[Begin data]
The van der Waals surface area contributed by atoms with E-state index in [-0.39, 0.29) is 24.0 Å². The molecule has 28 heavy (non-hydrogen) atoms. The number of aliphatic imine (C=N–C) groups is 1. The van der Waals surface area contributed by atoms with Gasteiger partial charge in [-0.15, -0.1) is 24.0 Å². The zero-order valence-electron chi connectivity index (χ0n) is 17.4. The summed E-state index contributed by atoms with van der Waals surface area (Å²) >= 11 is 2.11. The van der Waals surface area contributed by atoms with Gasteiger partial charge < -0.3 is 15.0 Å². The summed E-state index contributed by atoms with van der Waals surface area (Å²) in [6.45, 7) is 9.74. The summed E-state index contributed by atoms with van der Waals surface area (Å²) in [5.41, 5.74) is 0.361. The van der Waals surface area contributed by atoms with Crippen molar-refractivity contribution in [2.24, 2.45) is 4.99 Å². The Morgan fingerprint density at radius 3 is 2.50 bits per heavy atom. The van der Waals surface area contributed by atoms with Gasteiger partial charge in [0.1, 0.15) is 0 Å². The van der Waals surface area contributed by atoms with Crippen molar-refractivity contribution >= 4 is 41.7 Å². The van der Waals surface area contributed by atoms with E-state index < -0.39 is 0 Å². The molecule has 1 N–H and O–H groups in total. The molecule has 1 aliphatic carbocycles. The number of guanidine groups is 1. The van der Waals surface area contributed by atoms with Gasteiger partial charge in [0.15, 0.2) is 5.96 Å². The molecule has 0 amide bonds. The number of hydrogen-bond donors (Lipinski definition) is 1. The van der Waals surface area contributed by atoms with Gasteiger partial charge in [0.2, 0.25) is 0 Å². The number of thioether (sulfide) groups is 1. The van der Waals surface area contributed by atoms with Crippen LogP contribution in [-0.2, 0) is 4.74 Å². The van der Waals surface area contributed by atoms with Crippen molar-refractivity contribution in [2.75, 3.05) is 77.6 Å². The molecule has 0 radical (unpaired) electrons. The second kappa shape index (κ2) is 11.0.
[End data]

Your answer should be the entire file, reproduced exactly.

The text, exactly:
The van der Waals surface area contributed by atoms with E-state index in [-0.39, 0.29) is 24.0 Å². The molecule has 28 heavy (non-hydrogen) atoms. The number of aliphatic imine (C=N–C) groups is 1. The van der Waals surface area contributed by atoms with Gasteiger partial charge in [-0.15, -0.1) is 24.0 Å². The zero-order valence-electron chi connectivity index (χ0n) is 17.4. The summed E-state index contributed by atoms with van der Waals surface area (Å²) >= 11 is 2.11. The van der Waals surface area contributed by atoms with Gasteiger partial charge < -0.3 is 15.0 Å². The summed E-state index contributed by atoms with van der Waals surface area (Å²) in [6.45, 7) is 9.74. The summed E-state index contributed by atoms with van der Waals surface area (Å²) in [5.41, 5.74) is 0.361. The van der Waals surface area contributed by atoms with Crippen molar-refractivity contribution in [2.24, 2.45) is 4.99 Å². The Morgan fingerprint density at radius 3 is 2.50 bits per heavy atom. The van der Waals surface area contributed by atoms with Gasteiger partial charge in [0.1, 0.15) is 0 Å². The van der Waals surface area contributed by atoms with Crippen molar-refractivity contribution >= 4 is 41.7 Å². The van der Waals surface area contributed by atoms with E-state index < -0.39 is 0 Å². The molecule has 1 N–H and O–H groups in total. The molecule has 1 aliphatic carbocycles. The number of guanidine groups is 1. The van der Waals surface area contributed by atoms with Gasteiger partial charge in [0.15, 0.2) is 5.96 Å². The molecule has 0 amide bonds. The number of hydrogen-bond donors (Lipinski definition) is 1. The van der Waals surface area contributed by atoms with Gasteiger partial charge in [0.2, 0.25) is 0 Å². The number of thioether (sulfide) groups is 1. The van der Waals surface area contributed by atoms with Crippen LogP contribution in [-0.2, 0) is 4.74 Å². The van der Waals surface area contributed by atoms with Crippen molar-refractivity contribution in [2.75, 3.05) is 77.6 Å². The molecule has 0 radical (unpaired) electrons. The second kappa shape index (κ2) is 11.0.